Employment law a key concern for increasing number of businesses
Employment law is increasingly becoming a key concern for business owners.
The Forum of Private Business found that the single biggest issue for business owners calling the Forum’s legal helpline, during a five-week period between September and October, was employment law.
After 65% of calls were found to be focussed on the issue, the Forum has now launched a new guide to provide in depth focus on employment law.
Forum chief executive Phil Orford, said: “As with much of the legislation affecting small businesses, employment law can be a huge minefield and one of the main problems is that it is constantly changing, with new regulations coming in all the time.
“For example, some of the biggest recent changes came with the Agency Workers Regulations Act, which came into force in October along with a raft of other legal developments.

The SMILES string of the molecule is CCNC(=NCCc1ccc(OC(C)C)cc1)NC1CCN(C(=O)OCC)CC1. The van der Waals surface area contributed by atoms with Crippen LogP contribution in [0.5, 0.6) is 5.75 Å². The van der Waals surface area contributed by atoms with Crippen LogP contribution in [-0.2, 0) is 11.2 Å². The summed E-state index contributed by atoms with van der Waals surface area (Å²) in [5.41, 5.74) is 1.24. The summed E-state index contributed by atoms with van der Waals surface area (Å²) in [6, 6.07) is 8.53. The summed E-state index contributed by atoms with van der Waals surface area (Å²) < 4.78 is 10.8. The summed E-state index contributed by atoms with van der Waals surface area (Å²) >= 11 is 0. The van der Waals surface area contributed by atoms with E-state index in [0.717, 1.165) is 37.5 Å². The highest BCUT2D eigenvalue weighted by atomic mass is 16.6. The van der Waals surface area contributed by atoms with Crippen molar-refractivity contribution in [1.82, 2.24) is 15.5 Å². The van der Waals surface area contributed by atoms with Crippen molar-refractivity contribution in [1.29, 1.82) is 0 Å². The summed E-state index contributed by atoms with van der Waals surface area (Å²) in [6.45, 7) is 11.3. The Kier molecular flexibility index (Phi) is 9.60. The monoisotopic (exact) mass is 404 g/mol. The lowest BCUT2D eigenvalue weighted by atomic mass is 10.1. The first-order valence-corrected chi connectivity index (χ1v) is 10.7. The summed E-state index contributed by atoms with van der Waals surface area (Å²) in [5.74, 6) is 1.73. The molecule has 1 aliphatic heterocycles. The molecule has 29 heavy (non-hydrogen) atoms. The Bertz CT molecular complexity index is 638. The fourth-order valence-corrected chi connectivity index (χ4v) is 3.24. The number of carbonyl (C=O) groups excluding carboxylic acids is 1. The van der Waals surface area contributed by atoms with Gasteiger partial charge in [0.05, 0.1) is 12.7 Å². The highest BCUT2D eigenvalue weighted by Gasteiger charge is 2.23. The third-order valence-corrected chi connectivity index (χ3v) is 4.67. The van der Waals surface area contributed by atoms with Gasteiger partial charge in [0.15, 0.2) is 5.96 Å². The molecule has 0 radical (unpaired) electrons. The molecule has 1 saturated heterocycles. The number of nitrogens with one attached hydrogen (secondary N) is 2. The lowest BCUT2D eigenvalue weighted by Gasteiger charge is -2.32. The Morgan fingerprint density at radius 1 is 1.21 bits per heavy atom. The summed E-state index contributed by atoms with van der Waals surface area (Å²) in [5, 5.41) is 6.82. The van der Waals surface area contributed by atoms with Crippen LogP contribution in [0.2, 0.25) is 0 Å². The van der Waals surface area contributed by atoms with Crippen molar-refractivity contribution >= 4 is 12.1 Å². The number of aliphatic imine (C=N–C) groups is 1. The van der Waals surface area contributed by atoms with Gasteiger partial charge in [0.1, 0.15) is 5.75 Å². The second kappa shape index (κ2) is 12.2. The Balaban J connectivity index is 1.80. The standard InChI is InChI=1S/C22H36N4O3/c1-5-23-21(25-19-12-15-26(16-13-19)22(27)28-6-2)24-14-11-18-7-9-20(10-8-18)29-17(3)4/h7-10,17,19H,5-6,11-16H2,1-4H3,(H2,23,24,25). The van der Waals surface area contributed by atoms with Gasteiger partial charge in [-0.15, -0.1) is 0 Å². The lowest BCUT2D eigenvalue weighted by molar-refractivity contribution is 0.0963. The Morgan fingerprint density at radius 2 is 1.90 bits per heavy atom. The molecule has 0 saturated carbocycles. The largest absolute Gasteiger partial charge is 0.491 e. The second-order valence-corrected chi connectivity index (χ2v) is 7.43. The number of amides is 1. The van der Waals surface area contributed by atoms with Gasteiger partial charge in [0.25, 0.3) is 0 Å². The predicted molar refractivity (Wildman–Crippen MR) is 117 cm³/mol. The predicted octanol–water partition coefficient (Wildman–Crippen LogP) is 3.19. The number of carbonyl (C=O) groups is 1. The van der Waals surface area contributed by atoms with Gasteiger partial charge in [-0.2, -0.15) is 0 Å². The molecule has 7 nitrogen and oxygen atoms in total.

“The Act effectively gives temporary workers the same rights as permanent staff, significantly changing the requirements of business owners who rely on the flexible labour market.”
He added that putting in place watertight procedures should remain a key priority.
Employment tribunals can be costly for businesses, as 2009 figures from the Department for Business, Innovation and Skills show that a single employment claim can cost an employer £1,800 on average, rising to £13,600 in management time, legal fees, staff replacements and potential awards if the claim proceeds to a tribunal.
Recent changes to the tribunal system, including extending the qualification period for the right to claim unfair dismissal extended from one to two years.
Mr Oxford added: “The proposed changes to the tribunal system are welcome, and overdue.
“Nevertheless, a tribunal situation is the last thing any small business wants to be involved in, so the message to all small business owners is to ensure that their HR and employment practices are up to date and follow the letter of the law.”
This was posted in Bdaily's Members' News section by Tom Keighley .
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